Dear Sun Spots: Thank you for so many helpful hints and advice on many subjects. Now the reason I’m writing to you – Back in March I mailed a check in the amount of $4.75, including a self-addressed stamped envelope to Dr. Paul Donohue for the Thyroid Booklet. The check was cashed, but I have not received the booklet. Could you please check into this? Thank you. – A daily reader, Lisbon Falls.

Sun Spots would encourage you to write to Donohue at P.O. Box 536475, Orlando, FL 32853-6475 and provide your information to see if you cannot obtain a copy.

Dear Sun Spots: I have several pictures, including old class pictures done by Loring studios. I know the studio burned down many years ago. How would one go about getting permission to have these pictures copied? Are the owners anywhere around? Who could I contact? One picture is of my deceased son in the 1970s. Thank you for any a help you can give me. – Elaine T. Cohoon, No Town.

According to the U.S. Copyright Office, 101 Independence Ave., Washington, D.C., 202-707-3000, copyright laws protect copyright material for the life of an author, plus 70 years, and a company for 100 years from the creation of the product. The length of copyright protection also depends on whether the item was created before or after Jan. 1, 1978, and whether or not the author or company renews the copyright.

The Copyright Office explained that even though a company has gone out of business, the copyright would be acquired by the company or person who acquired the original company when they went out of business, and that there would have been some kind legal transaction at the time when the business went out of business. The office said it is the responsibility of the person requesting the right to copy copyright material to find the legal owner of the copyright for permission. Copyright laws are explained in more detail at the U.S. Copyright Office Web site,

Their Web site offers free copyright records searches on registration and documents after 1978, however Sun Spots’ search results for Loring Studios was unsuccessful. Their office can do a search for you for a fee by contacting them, from 8:30 a.m to 5 p.m., Monday through Friday, at the U.S. Copyright Office Reference & Bibliography Section, 202-707-6850.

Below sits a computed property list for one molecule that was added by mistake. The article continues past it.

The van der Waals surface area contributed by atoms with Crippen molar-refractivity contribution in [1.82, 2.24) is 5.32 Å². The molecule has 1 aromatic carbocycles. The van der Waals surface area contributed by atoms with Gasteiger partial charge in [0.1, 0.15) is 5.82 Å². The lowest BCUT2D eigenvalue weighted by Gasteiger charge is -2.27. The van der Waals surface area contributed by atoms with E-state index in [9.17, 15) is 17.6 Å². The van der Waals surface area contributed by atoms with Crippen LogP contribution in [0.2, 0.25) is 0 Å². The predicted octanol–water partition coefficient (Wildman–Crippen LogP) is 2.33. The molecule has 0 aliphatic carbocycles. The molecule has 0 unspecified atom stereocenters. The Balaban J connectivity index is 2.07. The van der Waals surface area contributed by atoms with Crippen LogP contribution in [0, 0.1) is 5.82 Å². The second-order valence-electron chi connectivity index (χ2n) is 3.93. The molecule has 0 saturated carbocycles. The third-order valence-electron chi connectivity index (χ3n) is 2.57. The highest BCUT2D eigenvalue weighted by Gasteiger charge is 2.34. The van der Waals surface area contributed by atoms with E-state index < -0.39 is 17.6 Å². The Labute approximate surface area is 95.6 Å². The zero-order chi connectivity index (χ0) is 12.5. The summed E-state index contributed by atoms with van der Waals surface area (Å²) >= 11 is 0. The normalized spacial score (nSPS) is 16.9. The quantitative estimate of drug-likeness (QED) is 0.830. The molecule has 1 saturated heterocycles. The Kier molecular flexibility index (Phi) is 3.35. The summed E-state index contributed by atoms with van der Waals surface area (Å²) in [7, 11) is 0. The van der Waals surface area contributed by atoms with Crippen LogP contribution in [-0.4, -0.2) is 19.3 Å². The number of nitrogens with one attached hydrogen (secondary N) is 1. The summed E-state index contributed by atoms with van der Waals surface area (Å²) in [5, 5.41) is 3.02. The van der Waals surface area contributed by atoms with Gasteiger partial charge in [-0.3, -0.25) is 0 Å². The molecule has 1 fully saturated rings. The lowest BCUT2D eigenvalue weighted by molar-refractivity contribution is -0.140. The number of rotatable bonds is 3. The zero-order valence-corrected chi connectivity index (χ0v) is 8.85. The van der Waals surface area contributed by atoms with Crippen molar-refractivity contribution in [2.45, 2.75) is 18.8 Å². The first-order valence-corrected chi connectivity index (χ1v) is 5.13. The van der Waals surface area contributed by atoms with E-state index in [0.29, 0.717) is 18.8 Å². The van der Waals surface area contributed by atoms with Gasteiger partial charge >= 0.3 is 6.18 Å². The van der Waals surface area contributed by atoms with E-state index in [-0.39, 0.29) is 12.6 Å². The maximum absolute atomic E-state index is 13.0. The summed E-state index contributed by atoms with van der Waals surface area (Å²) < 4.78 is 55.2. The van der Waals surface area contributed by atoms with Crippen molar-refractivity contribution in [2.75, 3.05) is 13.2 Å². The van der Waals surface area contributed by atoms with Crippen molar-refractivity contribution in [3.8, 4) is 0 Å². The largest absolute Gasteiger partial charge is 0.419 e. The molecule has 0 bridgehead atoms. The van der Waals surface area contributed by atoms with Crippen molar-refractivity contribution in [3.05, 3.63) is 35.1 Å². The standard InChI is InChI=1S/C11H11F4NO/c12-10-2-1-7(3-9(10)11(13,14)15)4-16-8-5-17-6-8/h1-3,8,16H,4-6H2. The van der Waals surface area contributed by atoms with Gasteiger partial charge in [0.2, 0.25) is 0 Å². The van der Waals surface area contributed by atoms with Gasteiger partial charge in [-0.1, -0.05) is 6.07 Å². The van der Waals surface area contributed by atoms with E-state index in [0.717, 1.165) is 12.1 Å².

To help you find the Loring Studio’s copyright owner, Sun Spots called the Connecticut Secretary of State’s Office. According to the secretary’s office, who had two listings, Loring Studios Inc., of 557 Asylum St., Hartford, came into existence in 1943 and dissolved in 1987. Their last business report was filed with the Secretary of State’s office was in 1984. And, Loring Studios of Bridgeport, located at the same Hartford address, came into existence in 1962 and was forfeited out in 1992. Their last report was filed in 1989. The secretary’s office explained that the business was forfeited because they didn’t comply with statutes and didn’t complete their annual reports.

Annual reports list company officers and directors and can be requested through the Secretary of State’s office. Requests should be in writing, stating the name of the corporation – in this case either Loring Studios Inc., or Loring Studios of Bridgeport. Report costs are $20 for a plain copy and $25 for a certified copy. Both companies above have their own report and to obtain both would be $20 or $25 for each. Mail requests to Connecticut Secretary of State, 30 Trinity St., Hartford, Conn. 06106.

In addition, a call to The New Britain, Conn., Town Clerk’s office, lists from their 1980 business directory: Loring Studio, Robert Gallo, manager and photographer, 105 W. Main St., New Britain. A Web people search came up empty. Also, the calling of several Robert Gallos in the Connecticut area also proved fruitless. Perhaps there are readers out there who recall this company and might be able to assist you in your search.

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